4) It's portable. You can take it on trips, use it in hotels. You can take it camping, hunting, or fishing. You can take it to your office. In fact, I bought a second one for my office. This thing can make the best coffee anywhere you have boiling water.
I'm going to keep this brief, because. Really. Just buy it already. The more time you spend reading this, the longer until Aeropress changes your life.
UPDATED - Okay, it's been maybe 4 months since I bought my first Aeropress. I liked it so much I got another one for my office. The first Aeropress has had maybe 500 cups through it, the second maybe 100. The problem is, the seal on that first unit is totally, completely shot. You can't even really push down on it, or air burps past the plunger. Worse, sometimes hot coffee makes it past, and spurts out the top all over your hand. This started a few weeks ago and has gotten steadily worse.
Googling, it looks like this does happen to people from time to time, and Aerobie do make a replacement part, but apparently you have to call and order it - it's not available on Amazon or Aerobee's website that I can find.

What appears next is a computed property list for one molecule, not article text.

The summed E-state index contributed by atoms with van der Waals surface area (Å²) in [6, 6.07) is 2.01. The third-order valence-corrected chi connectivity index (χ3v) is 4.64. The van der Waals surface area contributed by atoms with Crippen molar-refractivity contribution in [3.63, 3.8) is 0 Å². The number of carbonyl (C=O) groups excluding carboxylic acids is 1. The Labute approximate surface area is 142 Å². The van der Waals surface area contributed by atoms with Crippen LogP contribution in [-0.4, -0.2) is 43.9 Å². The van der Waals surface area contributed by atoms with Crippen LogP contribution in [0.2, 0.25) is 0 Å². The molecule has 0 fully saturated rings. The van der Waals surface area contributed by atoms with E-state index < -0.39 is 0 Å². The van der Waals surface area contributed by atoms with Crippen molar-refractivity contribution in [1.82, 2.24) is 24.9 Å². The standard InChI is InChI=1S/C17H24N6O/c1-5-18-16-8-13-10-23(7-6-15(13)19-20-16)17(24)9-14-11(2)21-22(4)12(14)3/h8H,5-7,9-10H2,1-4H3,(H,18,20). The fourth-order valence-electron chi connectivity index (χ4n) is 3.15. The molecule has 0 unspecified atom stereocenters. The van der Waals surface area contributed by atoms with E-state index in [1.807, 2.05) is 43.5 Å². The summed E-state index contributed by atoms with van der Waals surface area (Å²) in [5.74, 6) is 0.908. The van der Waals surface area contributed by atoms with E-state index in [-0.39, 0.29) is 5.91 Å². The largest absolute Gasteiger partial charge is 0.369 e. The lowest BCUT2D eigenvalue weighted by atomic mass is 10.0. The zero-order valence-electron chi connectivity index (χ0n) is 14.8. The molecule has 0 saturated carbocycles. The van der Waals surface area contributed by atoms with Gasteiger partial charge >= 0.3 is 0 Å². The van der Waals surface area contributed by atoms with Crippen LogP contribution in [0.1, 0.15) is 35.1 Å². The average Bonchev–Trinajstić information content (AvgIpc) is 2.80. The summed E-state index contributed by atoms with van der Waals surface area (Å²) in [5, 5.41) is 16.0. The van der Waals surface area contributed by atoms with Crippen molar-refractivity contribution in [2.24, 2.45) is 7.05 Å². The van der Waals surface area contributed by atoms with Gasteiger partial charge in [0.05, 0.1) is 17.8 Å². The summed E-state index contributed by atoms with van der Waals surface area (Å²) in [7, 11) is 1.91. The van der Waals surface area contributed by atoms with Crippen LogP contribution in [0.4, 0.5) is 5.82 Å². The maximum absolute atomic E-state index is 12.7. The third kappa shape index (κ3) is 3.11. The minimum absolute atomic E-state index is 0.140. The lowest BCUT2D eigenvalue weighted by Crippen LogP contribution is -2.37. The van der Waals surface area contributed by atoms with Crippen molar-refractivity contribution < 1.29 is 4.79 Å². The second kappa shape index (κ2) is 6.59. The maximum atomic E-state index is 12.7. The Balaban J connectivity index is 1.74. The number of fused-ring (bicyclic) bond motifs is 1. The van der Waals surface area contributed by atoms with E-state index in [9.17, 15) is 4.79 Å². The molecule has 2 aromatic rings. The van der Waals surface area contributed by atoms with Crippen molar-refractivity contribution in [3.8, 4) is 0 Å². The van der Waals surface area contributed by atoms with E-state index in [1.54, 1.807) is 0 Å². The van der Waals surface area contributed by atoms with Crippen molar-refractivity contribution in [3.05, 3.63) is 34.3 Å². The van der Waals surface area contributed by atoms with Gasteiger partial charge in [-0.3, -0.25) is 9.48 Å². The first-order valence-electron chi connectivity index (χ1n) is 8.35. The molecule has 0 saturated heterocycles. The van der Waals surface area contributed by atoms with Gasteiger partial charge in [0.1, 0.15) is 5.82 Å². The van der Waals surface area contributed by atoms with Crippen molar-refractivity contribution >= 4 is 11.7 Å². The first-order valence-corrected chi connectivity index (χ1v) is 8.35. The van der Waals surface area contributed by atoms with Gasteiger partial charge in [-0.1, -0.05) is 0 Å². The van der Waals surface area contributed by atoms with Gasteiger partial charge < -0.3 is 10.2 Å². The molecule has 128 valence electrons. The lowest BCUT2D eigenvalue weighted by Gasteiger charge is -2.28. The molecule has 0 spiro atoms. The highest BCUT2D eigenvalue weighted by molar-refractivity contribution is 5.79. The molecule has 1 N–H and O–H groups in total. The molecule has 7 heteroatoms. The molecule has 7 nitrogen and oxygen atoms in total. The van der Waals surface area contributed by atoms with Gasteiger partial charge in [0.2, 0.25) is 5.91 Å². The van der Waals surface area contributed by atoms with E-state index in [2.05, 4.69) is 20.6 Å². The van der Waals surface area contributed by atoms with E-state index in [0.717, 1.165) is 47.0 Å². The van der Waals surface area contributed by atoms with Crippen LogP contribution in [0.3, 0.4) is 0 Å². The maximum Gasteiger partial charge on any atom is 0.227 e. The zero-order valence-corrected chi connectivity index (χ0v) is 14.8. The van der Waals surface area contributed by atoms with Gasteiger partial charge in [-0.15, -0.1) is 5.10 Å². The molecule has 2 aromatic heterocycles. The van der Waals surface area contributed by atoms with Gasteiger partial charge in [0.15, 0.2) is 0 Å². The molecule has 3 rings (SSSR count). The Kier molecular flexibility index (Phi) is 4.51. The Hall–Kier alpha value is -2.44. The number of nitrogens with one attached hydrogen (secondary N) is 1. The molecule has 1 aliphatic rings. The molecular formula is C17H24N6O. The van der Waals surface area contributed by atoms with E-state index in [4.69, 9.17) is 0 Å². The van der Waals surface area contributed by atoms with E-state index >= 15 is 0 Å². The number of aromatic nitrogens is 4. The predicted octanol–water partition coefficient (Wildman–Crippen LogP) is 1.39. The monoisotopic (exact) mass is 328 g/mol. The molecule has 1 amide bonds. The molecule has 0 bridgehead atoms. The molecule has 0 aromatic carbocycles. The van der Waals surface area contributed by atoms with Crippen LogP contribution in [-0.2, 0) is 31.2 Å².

I don't mind replacing a worn out part, but this thing is 4 months old. There's only two coffee drinkers in my house. Yeah, we both drink a lot of coffee, but there's two of us. Two people wearing out a coffee appliance in 3 or 4 months is kind of ridiculous. I don't know how much the seals cost, but I am probably going to ask for several. I'm not going to stop using this, and I do still believe it's the single best way to make coffee, but I am pretty disappointed. Hopefully this is an isolated incident. I'll report back in a few months when the second unit has a similar volume through it, or once the first one hits the next ~500 cups. In the meantime, I'm sadly deducting a star from my prior 5 star rating.
UPDATED AGAIN - 6 months (roughly) later. The high-use unit at home is juuuuust starting to wear out again. It's been a little more robust this time but is still starting to wear. The lower-use unit at my office is still going strong on it's first rubber bit. It looks like the rubber part has a useful life of maybe 750-1,000 cups of coffee. For some people that's gonna be years maybe? For us, it's not very long. I still love this thing, I'm still gonna keep using it, but I'm still slightly disappointed. They should just bundle the rubber part with the filters. It's a little annoying to order, there is apparently one online source in Canada or you can call (yes, CALL on a phone - no online ordering) the manufacturer.